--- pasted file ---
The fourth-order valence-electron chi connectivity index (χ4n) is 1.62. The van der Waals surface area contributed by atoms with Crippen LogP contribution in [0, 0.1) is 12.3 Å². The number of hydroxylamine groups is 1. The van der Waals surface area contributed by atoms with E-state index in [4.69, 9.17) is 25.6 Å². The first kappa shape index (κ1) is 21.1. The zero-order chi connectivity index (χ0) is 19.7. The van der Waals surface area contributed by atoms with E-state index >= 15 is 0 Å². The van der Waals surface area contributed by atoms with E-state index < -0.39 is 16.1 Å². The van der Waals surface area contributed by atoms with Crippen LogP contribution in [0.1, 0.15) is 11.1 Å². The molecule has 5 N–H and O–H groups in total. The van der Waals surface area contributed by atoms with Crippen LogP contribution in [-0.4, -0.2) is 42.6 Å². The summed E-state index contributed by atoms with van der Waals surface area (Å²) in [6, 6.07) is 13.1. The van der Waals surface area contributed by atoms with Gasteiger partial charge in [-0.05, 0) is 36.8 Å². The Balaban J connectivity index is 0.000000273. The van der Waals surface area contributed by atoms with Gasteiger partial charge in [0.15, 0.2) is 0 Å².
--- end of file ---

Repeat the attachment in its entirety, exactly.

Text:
The fourth-order valence-electron chi connectivity index (χ4n) is 1.62. The van der Waals surface area contributed by atoms with Crippen LogP contribution in [0, 0.1) is 12.3 Å². The number of hydroxylamine groups is 1. The van der Waals surface area contributed by atoms with E-state index in [4.69, 9.17) is 25.6 Å². The first kappa shape index (κ1) is 21.1. The zero-order chi connectivity index (χ0) is 19.7. The van der Waals surface area contributed by atoms with E-state index >= 15 is 0 Å². The van der Waals surface area contributed by atoms with E-state index < -0.39 is 16.1 Å². The van der Waals surface area contributed by atoms with Crippen LogP contribution in [0.1, 0.15) is 11.1 Å². The molecule has 5 N–H and O–H groups in total. The van der Waals surface area contributed by atoms with Crippen LogP contribution in [-0.4, -0.2) is 42.6 Å². The summed E-state index contributed by atoms with van der Waals surface area (Å²) in [6, 6.07) is 13.1. The van der Waals surface area contributed by atoms with Gasteiger partial charge in [-0.05, 0) is 36.8 Å². The Balaban J connectivity index is 0.000000273. The van der Waals surface area contributed by atoms with Gasteiger partial charge in [0.15, 0.2) is 0 Å².